Famous for their ability to learn and even rescue humans, the real story behind the immense intelligence of dolphins lies in their astounding wild behaviour
Whales and dolphins have fascinated human beings for millennia, with dolphins featuring in cave paintings dating back almost 3,000 years. The first descriptions of dolphins came from sailors, who spoke of enormous creatures with large eyes, long beaks and sharp teeth. Artistic depictions of them at the time looked more like sea monsters than the animals we know today. Over the years, humans soon discovered that dolphins were intelligent mammals of the sea and began to study them. As technology developed that could record their underwater calls, scientists began to realise how complex their behaviour and communication truly was. Exactly what dolphins are speaking about is still unclear, but as research progresses we are learning more and more about the most intelligent animals in the ocean.
Living under water means that dolphin communication works extremely differently from animals that live on land. Sound is the basis of almost all dolphin interactions and the exact information different noises contain is still a mystery to marine biologists. Staying in contact is crucial for dolphin survival and their social intelligence has developed over thousands of years of evolution. Each dolphin makes a unique whistle sound that acts as a name tag. Dolphins introduce themselves to others around them and recognise one another by these signature sounds. Closely bonded dolphins even mimic one another’s whistles, which is like calling out for a friend by name. The dominant form of communication in primates is through sound, but the primary sense of apes and monkeys is visual. Scientists now think that dolphin communication is more efficient than our own, because they can replicate any sound that they hear. These animals build up mental pictures of the environment using biological sonar and they might be able to project these pictures to others, like a hologram. This surpasses the amount of information humans can convey with speech and dolphin conversations could be up to 20-times more detailed than that of apes and other primates. Not all dolphin communication is based on sound, though, after arriving and before leaving a group they touch each other. Even altering their posture while swimming is a form of communication and a dolphin can invite others to play by wriggling its body.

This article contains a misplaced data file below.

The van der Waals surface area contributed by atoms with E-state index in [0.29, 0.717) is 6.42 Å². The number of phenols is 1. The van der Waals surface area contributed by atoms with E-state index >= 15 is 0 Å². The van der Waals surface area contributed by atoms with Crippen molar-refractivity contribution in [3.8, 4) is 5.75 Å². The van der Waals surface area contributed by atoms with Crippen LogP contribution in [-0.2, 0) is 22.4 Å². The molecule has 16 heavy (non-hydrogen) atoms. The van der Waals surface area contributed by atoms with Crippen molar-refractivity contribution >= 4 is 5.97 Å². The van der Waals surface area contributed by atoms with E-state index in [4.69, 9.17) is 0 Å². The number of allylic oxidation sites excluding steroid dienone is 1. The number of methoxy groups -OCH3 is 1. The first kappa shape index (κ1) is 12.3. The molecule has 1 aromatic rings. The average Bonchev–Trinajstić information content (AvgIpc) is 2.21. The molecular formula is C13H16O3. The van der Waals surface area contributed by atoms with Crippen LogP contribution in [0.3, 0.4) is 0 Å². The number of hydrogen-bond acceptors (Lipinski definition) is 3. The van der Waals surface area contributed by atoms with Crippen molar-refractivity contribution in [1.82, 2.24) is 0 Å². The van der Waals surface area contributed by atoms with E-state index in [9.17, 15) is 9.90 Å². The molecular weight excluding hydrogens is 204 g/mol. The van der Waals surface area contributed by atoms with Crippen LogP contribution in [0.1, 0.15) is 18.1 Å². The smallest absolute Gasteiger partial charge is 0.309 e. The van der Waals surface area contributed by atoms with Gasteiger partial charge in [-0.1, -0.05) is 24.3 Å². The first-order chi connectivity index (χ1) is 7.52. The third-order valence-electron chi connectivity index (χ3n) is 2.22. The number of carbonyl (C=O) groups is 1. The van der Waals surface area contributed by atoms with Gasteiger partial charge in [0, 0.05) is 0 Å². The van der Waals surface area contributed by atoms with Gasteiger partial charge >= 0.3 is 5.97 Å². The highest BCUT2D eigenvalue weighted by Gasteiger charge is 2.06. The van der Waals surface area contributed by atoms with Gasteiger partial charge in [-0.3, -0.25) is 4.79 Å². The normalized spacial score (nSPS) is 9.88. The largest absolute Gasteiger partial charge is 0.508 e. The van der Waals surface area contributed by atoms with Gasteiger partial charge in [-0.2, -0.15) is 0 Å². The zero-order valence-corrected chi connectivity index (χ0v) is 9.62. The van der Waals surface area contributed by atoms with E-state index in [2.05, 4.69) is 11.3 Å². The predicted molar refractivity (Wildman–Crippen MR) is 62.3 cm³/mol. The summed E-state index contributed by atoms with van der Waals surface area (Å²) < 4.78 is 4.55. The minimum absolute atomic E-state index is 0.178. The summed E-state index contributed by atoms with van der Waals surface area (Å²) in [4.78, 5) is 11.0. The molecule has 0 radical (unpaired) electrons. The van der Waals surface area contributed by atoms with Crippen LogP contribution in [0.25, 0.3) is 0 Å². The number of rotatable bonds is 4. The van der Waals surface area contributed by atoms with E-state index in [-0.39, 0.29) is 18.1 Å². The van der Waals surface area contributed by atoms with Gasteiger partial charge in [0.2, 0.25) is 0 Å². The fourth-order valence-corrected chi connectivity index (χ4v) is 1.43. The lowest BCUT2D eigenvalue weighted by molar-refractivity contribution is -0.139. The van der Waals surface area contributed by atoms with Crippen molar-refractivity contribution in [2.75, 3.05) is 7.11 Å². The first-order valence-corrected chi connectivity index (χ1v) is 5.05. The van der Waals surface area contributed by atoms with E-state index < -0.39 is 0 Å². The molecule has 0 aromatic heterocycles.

Dolphin groups have a very fluid social structure, with smaller groups constantly combining and splitting up again. This means that they can meet hundreds of others on a daily basis. This has been likened to social networking, with dolphins maintaining lots of weak bonds with others they have met briefly in the past. The networks that build up help transfer information over long distances and work just like Facebook. News is transferred through friends of friends and means that dolphins can stay in touch.
Feelings of happiness, love and heartbreak are human concepts but these animals share our ability to feel emotion. These animals form extremely close bonds with their families and experience emotions that humans might call love. Newborn dolphins rely on their mothers and older siblings for survival and calves stay with their family for around six years. When a relative dies, dolphins experience grief and mother dolphins carry their lost calves around with them for extended periods of time. Young that have lost their mother are known to visit their mother’s favourite locations after her death. When a dolphin group spies a dolphin carcass they approach it and even take it in turns to surface for a breath of air so the corpse isn’t left unattended. Dolphins are famous for their tendency to help animals of other species. There are reports of dolphins helping exhausted seals back to shore and even leading beached whales back to the safety of deep water. In 2008, a bottlenose dolphin arrived at the scene of a stranded mother-calf pair of pygmy sperm whales on a beach in New Zealand. The dolphin, known by locals as Moko, led the pair of whales from the shallows directly into deeper water. The only explanation of this behaviour is that dolphins are capable of experiencing empathy.
How dolphins think
The emotional centre of a dolphin’s brain is more complex than in a human brain. It has a larger surface area and more folds, which indicates that their brains have evolved to process emotion. Whale and dolphin brains also contain specialised nerve cells called spindle neurons. These cells are associated with the ability to reason, experience emotions and make quick decisions. These were once thought to be possessed only by humans and were even nicknamed ‘the cells that make us human’. What’s more, dolphins have three-times as many of these cells as humans do, even when accounting for their larger brain size. Not only do dolphins and their relatives have these spindle cells, but they have also had them for twice as long as humans. Along with this amazing brainpower, dolphins have one of the longest memories of the entire animal kingdom. Even if dolphins are separated for 20 years, they are still able to remember a familiar face. This was noted in aquaria in the United States, when dolphins that had been briefly housed together at the age of only six months old were played audio of one another’s signature whistles. Upon hearing the familiar call they instantly responded, whereas an unfamiliar call is often ignored. Dolphins also have good short term memory and can remember lists of items. Some dolphins are even able to understand sentences of human speech. Dolphins in a 1993 study could remember strings of up to five words and responded to what the human was asking for.
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